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IMVS investigation on photovoltaic cell (IMVS) Photovoltaics – Application Note 30

Latest updated: January 31, 2024


This Application Note describes the experimental setup, data collection and data processing methods for measuring intensity-modulated photovoltage spectra of photovoltaic cells. An LED light source is powered by the potentiostat channel while the photovoltage of the PV cell is measured, simultaneously. The Staircase Galvano-EIS (SGEIS) Technique is used.



To carry out electrochemical investigations, several techniques are available. Among these techniques, Electrochemical Impedance Spectroscopy (EIS) technique is used intensively. This technique leads to kinetic characterizations. In EIS investigations, sinusoidal excitations are carried out by current or potential oscillations, respectively named galvano- or potentio-EIS. Depending on the system being studied, the use of nonelectrical modulation can be useful [1-2]. Consequently, such techniques are no longer called EIS but more generally referred to as transmittance spectroscopy.

In the context of the photovoltaic cell (PV) characterization, it could be useful to measure the modulation of photovoltage or photo-current in response to the modulation of incident light intensity [3-5]. The names of these photo-transmittance techniques are Intensity Modulated photoVoltage Spectroscopy (IMVS) and Intensity Modulated Photocurrent Spectroscopy (IMPS).
Principle of IMVS and IMPS is summarized in Fig. 1.

: IMVS and IMPS principle; where ΔΦ is the variation of the photon flux, ΔI is the variation of the cell current and ΔU is the variation of the cell voltage.
Figure 1: IMVS and IMPS principle; where ΔΦ is the variation of the photon flux, ΔI is the variation of the cell current and ΔU is the variation of the cell voltage.

The corresponding transfer functions HIMVS and HIMPS of the IMVS and IMPS techniques are respectively defined by the following relationship (where ℒ is the Laplace Transform and s is the Laplace variable):

$$H^{(\text{s})}_{\text{IMVS}}=\frac{\text{L} \Delta U(t)}{\text{L} \Delta \Phi (t)}$$

$$H^{(\text{s})}_{\text{IMpS}}=\frac{\text{L} \Delta I(t)}{\text{L} \Delta \Phi (t)}$$

This note is focused on IMVS technique. First of all, experimental information such as cell connection (only one channel is required) and technique settings will be presented in this note. We will discuss data analysis in the last section.

N.B.: All settings and raw data files presented hereafter are available in the Data Sample folder of EC-Lab® Software with the following name: technique_IMVS.mpr.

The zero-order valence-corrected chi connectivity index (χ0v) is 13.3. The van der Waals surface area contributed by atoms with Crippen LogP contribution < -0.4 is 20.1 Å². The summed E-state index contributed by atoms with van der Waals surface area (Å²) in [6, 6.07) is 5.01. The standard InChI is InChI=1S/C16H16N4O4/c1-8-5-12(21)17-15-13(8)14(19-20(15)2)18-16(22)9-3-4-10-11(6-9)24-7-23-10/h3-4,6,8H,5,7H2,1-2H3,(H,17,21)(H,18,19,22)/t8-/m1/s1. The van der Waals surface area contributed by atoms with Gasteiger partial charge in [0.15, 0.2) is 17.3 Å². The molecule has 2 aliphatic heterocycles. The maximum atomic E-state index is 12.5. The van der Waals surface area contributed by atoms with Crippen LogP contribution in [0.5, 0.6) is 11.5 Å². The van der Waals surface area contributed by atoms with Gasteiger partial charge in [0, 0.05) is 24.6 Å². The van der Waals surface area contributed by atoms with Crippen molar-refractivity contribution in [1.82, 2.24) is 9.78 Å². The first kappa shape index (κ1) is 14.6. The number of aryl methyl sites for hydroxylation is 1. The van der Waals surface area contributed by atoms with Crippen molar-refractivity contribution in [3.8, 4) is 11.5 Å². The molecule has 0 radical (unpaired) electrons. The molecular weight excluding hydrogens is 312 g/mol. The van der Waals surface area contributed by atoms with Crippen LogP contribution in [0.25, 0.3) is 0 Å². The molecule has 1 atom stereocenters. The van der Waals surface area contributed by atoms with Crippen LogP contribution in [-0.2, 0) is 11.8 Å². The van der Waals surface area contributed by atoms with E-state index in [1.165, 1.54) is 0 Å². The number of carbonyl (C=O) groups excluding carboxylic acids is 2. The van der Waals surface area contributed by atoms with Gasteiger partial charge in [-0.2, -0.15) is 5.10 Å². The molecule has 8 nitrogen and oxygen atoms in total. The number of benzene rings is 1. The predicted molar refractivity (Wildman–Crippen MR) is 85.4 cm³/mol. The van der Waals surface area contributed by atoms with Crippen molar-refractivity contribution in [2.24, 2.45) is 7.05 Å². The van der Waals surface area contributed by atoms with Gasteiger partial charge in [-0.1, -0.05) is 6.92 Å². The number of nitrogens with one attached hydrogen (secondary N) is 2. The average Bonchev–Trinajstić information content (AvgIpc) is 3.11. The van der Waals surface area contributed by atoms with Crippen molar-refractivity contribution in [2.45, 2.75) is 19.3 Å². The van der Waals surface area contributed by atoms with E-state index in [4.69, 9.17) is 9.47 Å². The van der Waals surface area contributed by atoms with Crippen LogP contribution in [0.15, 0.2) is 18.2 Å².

Set-up description

The variation of the photon flux is performed with a white LED (blue LED + yellow phosphorus). The main LED characteristics are:

  • viewing angle of the LED is 15°,
  • wavelength characteristics are given by the following figure:
Wavelength characteristics of the white LED.
Figure 2: Wavelength characteristics of the white LED.

Taking into account the LED angle and the distance PV cell/LED (9 cm), the light power is given in Tab.I:

Table I: DC current and corresponding light power.

DC current/mA Light power/W·m-2
5.0 0.500
5.0 0.500
7.5 0.750
10.0 1.000
12.5 1.250
15.0 1.500
17.5 1.750
20 2.000
22.5 2.250
25.0 2.500
27.5 2.750
30.0 3.000

The AC and DC currents were applied by a SP-300 potentiostat/galvanostat instrument. In order to manage the AC/DC current, the CA1 and CA2 leads controlling the current are connected to the LED. The voltage measurements at the PV cell were carried out with the leads Ref1 and Ref2. Connection details are described in the Fig. 3:

LED, potentiostat/galvanostat/EIS, photovoltaic cell connection.
Figure 3: LED, potentiostat/galvanostat/EIS, photovoltaic cell connection.

It is important to note that with this specific configuration, only one channel is required to perform IMVS investigations (control the LED light and measure the PV cell voltage).
Note that all the experiment can be carried out with any galvanostat/potentiostat instruments with EIS ability from BioLogic Science Instruments.

IMVS measurements

LED characterization

Before starting IMVS investigations, the linearity of the relationship between the applied current to the LED and the light emitted by the LED is investigated.

Modular Galvano dynamic technique setting.
Figure 4: Modular Galvano dynamic technique setting.

A current scan is performed with the Modular Galvano dynamic technique between 0 and 30 mA. Then, the intensity of the emitted light is measured by a photomultiplier, PMS-250 (BioLogic Science Instruments) controlled by Bio-Kine software.